We all take pictures, don’t we? Keepsakes to remind us of happy times, landmark events, loved ones? And with our phones always on hand and Facebook always online, we’re sharing astonishing amounts of photos and films with each other every day.
The same sort of thing is going on in the performing arts, of course.
We can film and photograph pretty much everything, so we do – because we need rich content for our social media marketing campaigns, because we need evidence for funders, because we want to sell DVDs of performances as part of a diverse income stream, because we want to make souvenirs for participants, because we need to show something new on the plasma screens in our foyers…
… because because because…
When this particular marketeer started working in theatre in the mid-1990s, much of the value of live performance was ascribed to its changeability. In a run of 60 performances of the same show, no two nights are quite the same – each audience would have a subtly (or not-so-subtly) unique experience. Therein lay one of the strengths of live performance versus, say, television.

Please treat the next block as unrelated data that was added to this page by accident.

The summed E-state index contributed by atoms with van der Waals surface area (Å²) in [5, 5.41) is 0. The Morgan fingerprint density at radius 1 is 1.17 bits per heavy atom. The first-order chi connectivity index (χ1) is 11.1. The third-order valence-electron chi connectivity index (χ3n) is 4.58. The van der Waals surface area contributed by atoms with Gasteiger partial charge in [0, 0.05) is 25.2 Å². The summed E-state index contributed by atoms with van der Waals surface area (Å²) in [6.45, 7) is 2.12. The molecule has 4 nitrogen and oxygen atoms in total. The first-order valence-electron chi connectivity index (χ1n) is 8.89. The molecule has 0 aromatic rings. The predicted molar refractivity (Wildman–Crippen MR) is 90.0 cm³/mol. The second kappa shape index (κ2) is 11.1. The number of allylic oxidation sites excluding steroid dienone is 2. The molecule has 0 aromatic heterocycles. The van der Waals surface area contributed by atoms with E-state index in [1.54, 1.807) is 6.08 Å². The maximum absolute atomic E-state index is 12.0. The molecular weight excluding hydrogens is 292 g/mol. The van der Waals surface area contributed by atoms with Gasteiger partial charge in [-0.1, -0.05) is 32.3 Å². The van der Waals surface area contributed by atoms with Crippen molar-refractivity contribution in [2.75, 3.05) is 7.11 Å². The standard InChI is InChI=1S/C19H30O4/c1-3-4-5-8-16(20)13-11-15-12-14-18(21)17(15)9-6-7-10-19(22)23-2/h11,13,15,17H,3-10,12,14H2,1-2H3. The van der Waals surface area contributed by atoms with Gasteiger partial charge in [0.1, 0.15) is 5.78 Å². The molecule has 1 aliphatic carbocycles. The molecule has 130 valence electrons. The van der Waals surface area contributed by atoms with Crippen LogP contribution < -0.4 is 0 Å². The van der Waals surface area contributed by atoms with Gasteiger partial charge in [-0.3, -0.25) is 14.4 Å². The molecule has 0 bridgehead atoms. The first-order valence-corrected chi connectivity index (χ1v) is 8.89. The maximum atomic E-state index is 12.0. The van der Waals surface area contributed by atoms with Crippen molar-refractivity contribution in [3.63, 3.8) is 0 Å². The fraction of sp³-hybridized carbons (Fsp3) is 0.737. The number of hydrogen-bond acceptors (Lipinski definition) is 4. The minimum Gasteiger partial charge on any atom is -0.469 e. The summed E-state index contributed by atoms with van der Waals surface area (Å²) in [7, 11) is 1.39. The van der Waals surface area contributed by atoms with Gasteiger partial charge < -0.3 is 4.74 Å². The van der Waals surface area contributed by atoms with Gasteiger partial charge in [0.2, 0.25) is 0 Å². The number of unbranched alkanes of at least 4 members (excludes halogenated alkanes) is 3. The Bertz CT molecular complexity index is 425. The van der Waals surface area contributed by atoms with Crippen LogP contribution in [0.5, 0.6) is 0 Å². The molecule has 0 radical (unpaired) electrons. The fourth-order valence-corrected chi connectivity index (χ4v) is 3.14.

And now we capture a ‘definitive’ version. We can edit out its imperfections. It becomes a hermetically sealed version of itself, available to everyone, for all time. It stops being something we remember, and becomes something we almost re-experience.
This is all great for the marketing department with their campaigns and income streams, but what are artists to make of it? What do YOU make of it?
As Wendy Houstoun, Alexander Kelly, Vivien Wood and others prepare to discuss Memory, Archive and the Act of Recording for Juncture 2014, we’d love to hear your thoughts about this.
Are we saving our most precious cultural experiences from vanishing? Or are we in danger of documenting our art to death?